But can musical theatre, that most extroverted of forms, succeed under quarantine? As it turns out, Sondheim’s work lent itself to self-isolated introspection. Starting in the nineteen-fifties, when he wrote the lyrics to “West Side Story” and “Gypsy,” he brought fresh psychological depth to musical theatre, often in the form of musical soliloquies. (As a boy, he wept watching “Soliloquy” from “Carousel,” an experience he has described as formative.) Sondheim’s characters exist, first and foremost, in their own heads. When Michael Cerveris appeared on camera, crooning “Finishing the Hat” into the pale light of a window, it made as much sense as anything. The song, delivered by Georges Seurat, in “Sunday in the Park with George,” is all about the painter’s inability to connect. “The Miller’s Son,” from “A Little Night Music,” also benefitted from its own rueful inwardness. As an imagining of the character’s possible marital futures, it could very well take place in a studio apartment or, as Elizabeth Stanley sang it, beneath a multicolored blanket that formed a little fort.

Certain lyrics cut deep, given the circumstances. When Mandy Patinkin, in a grassy yard, warbled, “Where are the people out strolling on Sunday?” it brought a pang. Two songs from the 1966 television musical “Evening Primrose” seemed designed for the social-distancing era. That show—a doozy—is about a poet who hides out from the world in a department store, where he discovers a secret community that has lived there for years, and emerges when the store is closed. Laura Benanti, in what looked like a tiled bathroom, sang “I Remember,” in which the heroine longs for the world outside: “I remember days, / Or at least I try / But as years go by / They’re a sort of haze.” I hear you, girl. And Esparza, returning after his silent intro, recovered beautifully with “Take Me to the World,” the song that gave the evening its title:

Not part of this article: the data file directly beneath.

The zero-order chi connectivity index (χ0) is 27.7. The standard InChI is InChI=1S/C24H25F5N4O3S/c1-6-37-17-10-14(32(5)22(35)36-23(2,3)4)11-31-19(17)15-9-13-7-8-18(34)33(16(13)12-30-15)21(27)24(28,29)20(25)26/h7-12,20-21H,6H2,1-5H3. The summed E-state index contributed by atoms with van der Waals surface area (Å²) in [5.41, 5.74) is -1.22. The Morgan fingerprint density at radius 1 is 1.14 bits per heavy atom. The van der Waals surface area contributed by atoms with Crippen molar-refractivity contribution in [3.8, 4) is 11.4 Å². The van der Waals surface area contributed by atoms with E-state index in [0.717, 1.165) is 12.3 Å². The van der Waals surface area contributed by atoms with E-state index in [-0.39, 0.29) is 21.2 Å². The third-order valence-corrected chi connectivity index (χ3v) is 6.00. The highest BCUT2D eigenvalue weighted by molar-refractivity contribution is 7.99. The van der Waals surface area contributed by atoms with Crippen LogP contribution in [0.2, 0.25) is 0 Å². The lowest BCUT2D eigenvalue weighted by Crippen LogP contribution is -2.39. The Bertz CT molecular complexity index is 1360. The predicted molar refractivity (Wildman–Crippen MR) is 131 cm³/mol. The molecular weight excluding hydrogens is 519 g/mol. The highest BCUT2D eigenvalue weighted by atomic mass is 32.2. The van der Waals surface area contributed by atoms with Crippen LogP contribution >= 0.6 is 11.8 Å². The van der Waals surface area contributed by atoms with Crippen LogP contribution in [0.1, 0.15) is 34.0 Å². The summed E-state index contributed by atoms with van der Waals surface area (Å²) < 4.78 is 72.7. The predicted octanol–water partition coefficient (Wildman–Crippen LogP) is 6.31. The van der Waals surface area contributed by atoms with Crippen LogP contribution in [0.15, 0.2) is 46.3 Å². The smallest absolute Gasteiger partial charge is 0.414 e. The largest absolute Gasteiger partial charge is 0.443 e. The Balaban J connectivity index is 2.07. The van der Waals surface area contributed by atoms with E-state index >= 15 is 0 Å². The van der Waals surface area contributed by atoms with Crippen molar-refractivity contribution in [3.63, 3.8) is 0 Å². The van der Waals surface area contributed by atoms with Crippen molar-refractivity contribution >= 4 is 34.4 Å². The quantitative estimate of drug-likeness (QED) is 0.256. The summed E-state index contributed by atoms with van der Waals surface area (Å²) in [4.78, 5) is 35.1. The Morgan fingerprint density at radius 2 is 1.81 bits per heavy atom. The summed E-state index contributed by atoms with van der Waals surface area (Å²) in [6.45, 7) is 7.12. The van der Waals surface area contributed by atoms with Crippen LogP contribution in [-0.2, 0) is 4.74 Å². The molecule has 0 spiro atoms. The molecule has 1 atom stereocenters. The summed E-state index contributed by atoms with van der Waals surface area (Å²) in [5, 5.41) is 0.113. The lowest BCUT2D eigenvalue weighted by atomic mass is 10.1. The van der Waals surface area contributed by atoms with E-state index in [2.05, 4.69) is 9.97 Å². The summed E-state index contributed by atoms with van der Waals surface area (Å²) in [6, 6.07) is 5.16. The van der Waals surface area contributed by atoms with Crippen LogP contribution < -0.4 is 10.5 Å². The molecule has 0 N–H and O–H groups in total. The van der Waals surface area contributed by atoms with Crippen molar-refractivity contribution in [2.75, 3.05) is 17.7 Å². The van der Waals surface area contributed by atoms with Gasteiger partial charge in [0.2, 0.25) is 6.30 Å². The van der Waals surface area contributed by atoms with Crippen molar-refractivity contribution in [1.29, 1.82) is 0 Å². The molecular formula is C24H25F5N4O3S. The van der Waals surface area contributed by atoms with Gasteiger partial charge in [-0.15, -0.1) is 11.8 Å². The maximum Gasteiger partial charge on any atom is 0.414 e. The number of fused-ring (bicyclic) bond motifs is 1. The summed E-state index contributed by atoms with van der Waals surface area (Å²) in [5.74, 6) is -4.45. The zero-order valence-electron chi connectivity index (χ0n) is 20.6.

Let me see the world with clouds

Take me to the world

Out where I can push through crowds

Take me to the world

We’ve grown accustomed to awkward FaceTime glimpses into people’s homes, and the concert delivered on that front, too. Patti LuPone, who has been broadcasting wonderfully nutty dispatches from her basement, appeared upstairs, where she apparently keeps a marionette hanging from a bookcase, to sing “Anyone Can Whistle.” Donna Murphy, who got “Send in the Clowns” honors this time, sang in front of an upright piano and two lit candles. Melissa Errico, who sang “Children and Art,” scrunched in front of a bookshelf, and a volume entitled “Irish Erotic Art” became a subject of Internet fascination. The aesthetic was reminiscent of self-produced audition tapes, from performers who likely haven’t had to audition for years: the great equalizer!

Two numbers, though, were so well conceived for this strange new medium that they left what might be a permanent imprint on the songs themselves. “Someone in a Tree,” which Sondheim has called his favorite of his own songs, tells the story of a nineteenth-century diplomatic negotiation between American and Japanese officials, as observed by hiding civilians who can pick up only bits and pieces. Ann Harada, Austin Ku, Kelvin Moon Loh, and Thom Sesma performed it, in that now familiar “Brady Bunch” configuration, communicating through earpieces, and the song felt newly suspenseful and disjointed, like something out of a surveillance thriller. Not long after, a trio of high-powered ladies—Christine Baranski, Meryl Streep, and Audra McDonald—showed up for an ultra-boozy version of “Ladies Who Lunch,” which Baranski kicked off with the perfect shot: her face refracted through a closeup of a wine glass, into which she emptied the last of a bottle of red. Streep guzzled Scotch from what looked like a little-used office space. It was camp heaven.